Dangerous Pills for Pets

Making sure your pet is healthy and happy is a big responsibility, but always worth it. One job as a pet owner is to prevent your pet from consuming toxic material. This includes over-the-counter and prescription human medications. Pets metabolize drugs very differently from humans. Below is a list of common medications that are toxic to pets.  

1. NSAIDS: Non-steroidal anti-inflammatory medications, NSAIDs, are used to treat inflammation, fever, and general body pain in humans. Common NSAIDs are Advil, Aleve, and aspirin. Just one pill can have a negative effect on a pet. Cats, dogs, birds, and other small pets can develop severe ulcers as well as kidney failure from NSAID ingestion.  

2. Acetaminophen: Tylenol is used to treat minor pains and reduce fevers. Cats are especially sensitive to this drug. Tylenol can damage the red blood cells, greatly reducing their ability to carry oxygen. In dogs, liver failure and red blood cell damage can occur.  

3. Benzodiazepines and Sleep Aids: These medications include Xanax, Klonopin, and Ambien. They help improve sleep quality and reduce anxiety. While they’re very helpful for humans they can have the oppositive effect on pets. Dogs can become agitated if they ingest sleep aids. Other symptoms include severe lethargy, incoordination, and slowed breathing. Liver failure can occur if a cat ingested benzodiazepine.   

4. Antidepressants: Antidepressants are sometimes prescribed to pets to help with depression or anxiety. Common antidepressants include Effexor, Lexapro, and Prozac. Unfortunately, an overdose can lead to severe neurological issues such as sedation, incoordination, tremors, and seizures. Oddly enough, cats like the taste of Effexor and will eat the entire pill. But just one pill can cause severe poisoning in our feline friends.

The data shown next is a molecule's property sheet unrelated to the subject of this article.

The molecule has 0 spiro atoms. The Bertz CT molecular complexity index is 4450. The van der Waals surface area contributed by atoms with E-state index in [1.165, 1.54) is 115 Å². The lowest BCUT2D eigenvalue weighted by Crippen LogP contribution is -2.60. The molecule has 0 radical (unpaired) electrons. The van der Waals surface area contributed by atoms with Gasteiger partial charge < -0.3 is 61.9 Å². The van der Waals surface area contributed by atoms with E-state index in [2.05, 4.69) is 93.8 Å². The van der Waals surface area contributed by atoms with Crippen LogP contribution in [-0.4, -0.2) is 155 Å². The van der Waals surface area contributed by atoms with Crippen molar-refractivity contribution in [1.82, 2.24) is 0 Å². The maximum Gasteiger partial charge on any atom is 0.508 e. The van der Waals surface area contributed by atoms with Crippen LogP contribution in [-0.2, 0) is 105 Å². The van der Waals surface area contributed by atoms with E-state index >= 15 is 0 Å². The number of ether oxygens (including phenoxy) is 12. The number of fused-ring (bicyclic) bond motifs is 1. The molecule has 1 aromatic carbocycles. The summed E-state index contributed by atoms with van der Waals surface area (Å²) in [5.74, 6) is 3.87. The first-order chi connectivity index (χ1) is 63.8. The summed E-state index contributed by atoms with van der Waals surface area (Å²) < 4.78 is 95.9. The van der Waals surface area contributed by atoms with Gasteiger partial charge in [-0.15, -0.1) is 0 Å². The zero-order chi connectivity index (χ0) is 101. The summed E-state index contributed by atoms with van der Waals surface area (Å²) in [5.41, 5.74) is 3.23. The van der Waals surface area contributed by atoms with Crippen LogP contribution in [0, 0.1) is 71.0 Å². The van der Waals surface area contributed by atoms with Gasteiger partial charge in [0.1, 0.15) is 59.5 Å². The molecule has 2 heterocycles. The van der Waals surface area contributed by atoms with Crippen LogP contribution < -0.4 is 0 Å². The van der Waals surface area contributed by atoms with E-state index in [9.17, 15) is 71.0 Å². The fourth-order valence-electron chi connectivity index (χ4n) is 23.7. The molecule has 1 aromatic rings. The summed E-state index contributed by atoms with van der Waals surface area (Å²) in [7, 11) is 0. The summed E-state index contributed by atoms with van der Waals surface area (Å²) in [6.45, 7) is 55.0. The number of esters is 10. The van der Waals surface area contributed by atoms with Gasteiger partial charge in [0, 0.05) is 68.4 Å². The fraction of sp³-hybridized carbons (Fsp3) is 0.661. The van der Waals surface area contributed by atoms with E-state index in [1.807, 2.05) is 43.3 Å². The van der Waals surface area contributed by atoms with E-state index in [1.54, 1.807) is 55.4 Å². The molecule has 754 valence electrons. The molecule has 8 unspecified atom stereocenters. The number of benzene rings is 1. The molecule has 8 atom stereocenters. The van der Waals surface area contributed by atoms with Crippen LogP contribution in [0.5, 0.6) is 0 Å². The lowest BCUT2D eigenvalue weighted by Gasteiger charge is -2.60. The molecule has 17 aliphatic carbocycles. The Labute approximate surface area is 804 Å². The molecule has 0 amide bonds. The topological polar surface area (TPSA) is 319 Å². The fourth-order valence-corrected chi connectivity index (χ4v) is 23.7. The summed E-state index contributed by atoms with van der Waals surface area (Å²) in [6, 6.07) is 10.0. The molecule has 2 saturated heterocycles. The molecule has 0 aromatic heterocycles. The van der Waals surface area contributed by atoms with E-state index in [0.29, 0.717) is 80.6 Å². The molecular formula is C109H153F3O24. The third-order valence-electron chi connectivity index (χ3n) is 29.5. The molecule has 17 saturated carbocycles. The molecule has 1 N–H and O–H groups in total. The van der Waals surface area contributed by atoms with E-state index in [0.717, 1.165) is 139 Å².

5. ADD/ADHD Medications: Adderall, Concerta, and Ritalin are commonly known medications used to treat ADD and ADHD. These medications contain potent stimulants such as methylphenidate and amphetamines. Just small dosages can result in life-threatening seizures, tremors, heart problems, and elevated body temperatures.  

6. Thyroid Hormones: Pets, particularly dogs, can have underactive thyroids, too. A dog’s dose of thyroid hormones is much higher than a human’s. Large overdoses in dogs and cats can result in tremors, panting, rapid heart rate, paranoia, and aggression. 

Always keep medications stored safely away and out of reach from your pet. Before you administer any medication to your pet, consult your veterinarian first to determine if it’s safe and appropriate for your furry friend. If you have any questions or concerns about any medication, contact the Pet Poison Helpline experts at (855) 764-7661 today!